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Encyclopedia > Argus laser
Argus laser overhead view. The target chamber area is at the far wall (upper left).

Argus was a two-beam high power infrared neodymium doped silica glass laser with a 20 cm output aperture built at Lawrence Livermore National Laboratory in 1976 for the study of inertial confinement fusion. Argus advanced the study of laser-target interaction and paved the way for the construction of its successor, the 20 beam Shiva laser. Image File history File links Metadata Size of this preview: 782 × 600 pixelsFull resolution (2919 × 2239 pixel, file size: 7. ... Image File history File links Metadata Size of this preview: 782 × 600 pixelsFull resolution (2919 × 2239 pixel, file size: 7. ... For other uses, see Infrared (disambiguation). ... General Name, Symbol, Number neodymium, Nd, 60 Chemical series lanthanides Group, Period, Block n/a, 6, f Appearance silvery white, yellowish tinge Standard atomic weight 144. ... This article is about the material. ... Experiment with a laser (US Military) In physics, a laser is a device that emits light through a specific mechanism for which the term laser is an acronym: Light Amplification by Stimulated Emission of Radiation. ... Aerial view of the lab and surrounding area. ... Inertial confinement fusion using lasers rapidly progressed in the late 1970s and early 1980s from being able to deliver only a few joules of laser energy (per pulse) to a fusion target to being able to deliver tens of kilojoules to a target. ... The Shiva laser was an extremely powerful 20 beam infrared neodymium glass (silica glass) laser built at Lawrence Livermore National Laboratory in 1977 for the study of inertial confinement fusion and long-scale-length laser-plasma interactions. ...


It was known from some of the earlier experiments in ICF that when large laser systems amplified their beams beyond a certain point (typically around the gigawatt level), nonlinear optical effects would begin to appear due to the very intense nature of the light. The most serious effect among these was "Kerr lensing", where, because the beam is so intense, that during its passage through either air or glass the electric field of the light actually alters the index of refraction of the material and causes the beam at the most intense points to "self focus" down to filament like structures of extremely high intensity. When a beam collapses into extremely high intensity filaments like this, it can easily exceed the optical damage threshold of laser glass and other optics, severely damaging them by creating pits, cracks and grey tracks through the glass. These effects became so severe after just the first few amplification stages of early lasers, that it was seen as essentially impossible to exceed the gigawatt level for ICF lasers without destroying the laser itself after just a few shots. Nonlinear optics is the branch of optics that describes the behaviour of light in nonlinear media, that is, media in which the polarization P responds nonlinearly to the electric field E of the light. ... The Kerr effect or the quadratic electro-optic effect is a change in the refractive index of a material in response to the intensity of an external electric field. ... The refractive index of a material is the factor by which electromagnetic radiation is slowed down (relative to vacuum) when it travels inside the material. ...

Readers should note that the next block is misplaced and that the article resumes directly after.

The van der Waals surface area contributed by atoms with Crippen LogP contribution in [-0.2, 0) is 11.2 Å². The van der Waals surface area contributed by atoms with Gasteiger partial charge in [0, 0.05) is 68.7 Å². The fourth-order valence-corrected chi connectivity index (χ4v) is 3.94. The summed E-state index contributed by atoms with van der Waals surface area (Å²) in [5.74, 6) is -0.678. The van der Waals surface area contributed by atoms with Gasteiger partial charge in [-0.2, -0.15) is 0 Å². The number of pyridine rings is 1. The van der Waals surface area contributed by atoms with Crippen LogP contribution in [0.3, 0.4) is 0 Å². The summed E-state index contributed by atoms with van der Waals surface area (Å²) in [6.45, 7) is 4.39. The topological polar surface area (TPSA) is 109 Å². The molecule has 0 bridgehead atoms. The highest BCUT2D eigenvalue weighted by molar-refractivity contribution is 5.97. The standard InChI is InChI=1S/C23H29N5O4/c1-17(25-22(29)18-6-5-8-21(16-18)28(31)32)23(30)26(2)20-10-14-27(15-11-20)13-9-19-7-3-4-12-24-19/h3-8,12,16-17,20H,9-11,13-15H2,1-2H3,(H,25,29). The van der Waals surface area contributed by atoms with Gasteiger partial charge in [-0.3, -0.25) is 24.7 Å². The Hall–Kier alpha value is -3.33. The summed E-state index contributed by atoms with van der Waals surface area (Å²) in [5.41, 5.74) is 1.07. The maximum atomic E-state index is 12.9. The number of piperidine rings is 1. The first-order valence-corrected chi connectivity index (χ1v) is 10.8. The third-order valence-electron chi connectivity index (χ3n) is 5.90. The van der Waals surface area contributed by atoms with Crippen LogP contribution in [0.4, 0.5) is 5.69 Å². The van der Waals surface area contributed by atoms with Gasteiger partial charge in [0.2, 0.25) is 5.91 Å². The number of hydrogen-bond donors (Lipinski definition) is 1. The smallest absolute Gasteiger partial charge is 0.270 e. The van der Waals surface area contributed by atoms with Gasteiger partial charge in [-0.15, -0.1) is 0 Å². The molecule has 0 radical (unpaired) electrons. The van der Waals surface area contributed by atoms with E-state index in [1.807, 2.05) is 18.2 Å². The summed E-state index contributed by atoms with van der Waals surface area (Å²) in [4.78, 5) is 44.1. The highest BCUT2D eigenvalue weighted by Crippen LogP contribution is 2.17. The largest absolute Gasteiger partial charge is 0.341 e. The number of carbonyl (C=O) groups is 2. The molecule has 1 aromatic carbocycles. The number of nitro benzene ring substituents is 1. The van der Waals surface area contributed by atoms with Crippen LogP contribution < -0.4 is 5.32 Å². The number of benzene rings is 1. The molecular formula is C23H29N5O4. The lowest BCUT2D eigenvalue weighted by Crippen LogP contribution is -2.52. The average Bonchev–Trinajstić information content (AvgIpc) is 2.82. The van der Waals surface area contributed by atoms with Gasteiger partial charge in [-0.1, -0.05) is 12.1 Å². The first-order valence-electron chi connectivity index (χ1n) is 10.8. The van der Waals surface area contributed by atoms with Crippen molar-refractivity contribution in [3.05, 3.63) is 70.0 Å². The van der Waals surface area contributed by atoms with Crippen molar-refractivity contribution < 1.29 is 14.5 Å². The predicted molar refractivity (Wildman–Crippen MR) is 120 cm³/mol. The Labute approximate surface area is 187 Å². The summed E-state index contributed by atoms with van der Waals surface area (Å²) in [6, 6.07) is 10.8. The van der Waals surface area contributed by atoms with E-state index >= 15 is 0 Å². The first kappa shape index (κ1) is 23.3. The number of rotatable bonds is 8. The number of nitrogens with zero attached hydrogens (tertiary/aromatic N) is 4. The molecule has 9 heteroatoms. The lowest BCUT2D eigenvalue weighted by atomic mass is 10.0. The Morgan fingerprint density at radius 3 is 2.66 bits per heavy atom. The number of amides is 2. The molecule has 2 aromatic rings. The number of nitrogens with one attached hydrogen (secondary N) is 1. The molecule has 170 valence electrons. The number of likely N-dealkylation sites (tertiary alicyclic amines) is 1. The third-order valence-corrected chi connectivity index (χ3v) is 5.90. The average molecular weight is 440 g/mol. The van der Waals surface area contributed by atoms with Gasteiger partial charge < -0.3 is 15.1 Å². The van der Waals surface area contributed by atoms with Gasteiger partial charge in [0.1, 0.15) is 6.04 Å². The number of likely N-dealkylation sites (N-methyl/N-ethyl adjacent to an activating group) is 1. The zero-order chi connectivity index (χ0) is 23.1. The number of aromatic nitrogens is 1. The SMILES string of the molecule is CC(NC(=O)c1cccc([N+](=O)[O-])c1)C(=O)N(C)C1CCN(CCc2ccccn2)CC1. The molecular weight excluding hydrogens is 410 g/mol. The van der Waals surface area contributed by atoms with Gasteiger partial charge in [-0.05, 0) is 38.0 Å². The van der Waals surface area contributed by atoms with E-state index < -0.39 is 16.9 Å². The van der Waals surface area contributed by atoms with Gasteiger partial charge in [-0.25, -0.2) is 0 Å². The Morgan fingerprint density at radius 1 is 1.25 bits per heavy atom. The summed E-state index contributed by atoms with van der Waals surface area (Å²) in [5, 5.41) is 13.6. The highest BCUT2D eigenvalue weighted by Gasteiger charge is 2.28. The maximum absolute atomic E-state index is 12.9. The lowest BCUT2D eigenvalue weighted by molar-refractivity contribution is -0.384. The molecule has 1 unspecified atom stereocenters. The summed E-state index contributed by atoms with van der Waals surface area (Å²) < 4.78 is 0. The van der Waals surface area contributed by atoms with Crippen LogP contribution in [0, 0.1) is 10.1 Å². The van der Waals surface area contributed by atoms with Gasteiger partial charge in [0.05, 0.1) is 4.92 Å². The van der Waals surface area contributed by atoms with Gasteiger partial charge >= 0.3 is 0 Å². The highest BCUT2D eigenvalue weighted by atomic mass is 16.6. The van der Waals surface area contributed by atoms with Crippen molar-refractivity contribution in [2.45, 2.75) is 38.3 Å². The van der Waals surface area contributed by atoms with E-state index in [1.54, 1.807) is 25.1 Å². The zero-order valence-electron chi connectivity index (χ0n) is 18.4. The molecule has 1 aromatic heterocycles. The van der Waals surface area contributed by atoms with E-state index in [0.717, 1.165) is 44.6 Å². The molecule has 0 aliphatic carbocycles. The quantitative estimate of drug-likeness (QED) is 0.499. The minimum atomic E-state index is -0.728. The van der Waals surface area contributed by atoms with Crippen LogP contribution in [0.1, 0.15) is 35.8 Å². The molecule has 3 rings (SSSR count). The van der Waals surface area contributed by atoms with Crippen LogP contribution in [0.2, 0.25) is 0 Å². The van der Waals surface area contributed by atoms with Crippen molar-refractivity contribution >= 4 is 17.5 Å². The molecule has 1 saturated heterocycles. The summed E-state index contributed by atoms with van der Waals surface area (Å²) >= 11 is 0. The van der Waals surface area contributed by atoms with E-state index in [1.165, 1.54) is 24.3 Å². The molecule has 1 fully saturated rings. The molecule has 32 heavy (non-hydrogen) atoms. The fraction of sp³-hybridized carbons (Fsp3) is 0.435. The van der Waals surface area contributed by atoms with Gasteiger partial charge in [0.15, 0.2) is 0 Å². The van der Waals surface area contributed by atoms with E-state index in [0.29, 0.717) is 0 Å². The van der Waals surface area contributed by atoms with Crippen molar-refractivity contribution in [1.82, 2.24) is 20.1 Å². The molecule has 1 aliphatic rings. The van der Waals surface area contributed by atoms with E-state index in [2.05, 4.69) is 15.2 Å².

In order to improve the quality of the amplified beams, LLNL had started experimenting with the use of spatial filters in the single-beam Cyclops laser, built the previous year. The basic idea was to extend the laser device into a very long "beamline", over which any imperfections that accumulated in the beam would be successively removed after every amplification stage. A series of tubes with lenses on either end would focus the light down to a point (the focal point) where it would pass through a pinhole which would reject stray unfocused light, smoothing the beam and eliminating the high intensity spots which would have otherwise been further amplified causing damage to down-beam optics. The technique was so successful on Argus it was often referred to as being "the savior of laser ICF". A spatial filter is an optical device which uses the principles of Fourier optics to alter the structure of a beam of coherent light or other electromagnetic radiation. ... The single beam Cyclops laser at LLNL around the time of its completion in 1975. ...


After the success of Cyclops in beam smoothing, the next step was to further increase the energy and power in the resulting beams. Argus used a series of five groups of amplifiers and spatial filters arranged along the beamlines, each one boosting power until it reached a total of about 1 kilojoule and 1-2 terawatts per beam. These intensities would have been impossible to achieve without the use of spatial filtering. Argus was designed primarily to characterize large laser beamlines and laser-target interactions, there was no attempt to actually achieve the fusion ignition state in the device as this was understood to be impossible at the energies Argus was capable of delivering. Argus however, was used to further explore higher yields of the so called "exploding pusher" type targets and to develop x-ray diagnostic cameras to view the hot plasma in such targets, a technique crucial to characterization of target performance on later ICF lasers. A kilojoule (abbreviation: kJ) is a unit of energy equal to 1000 joules. ...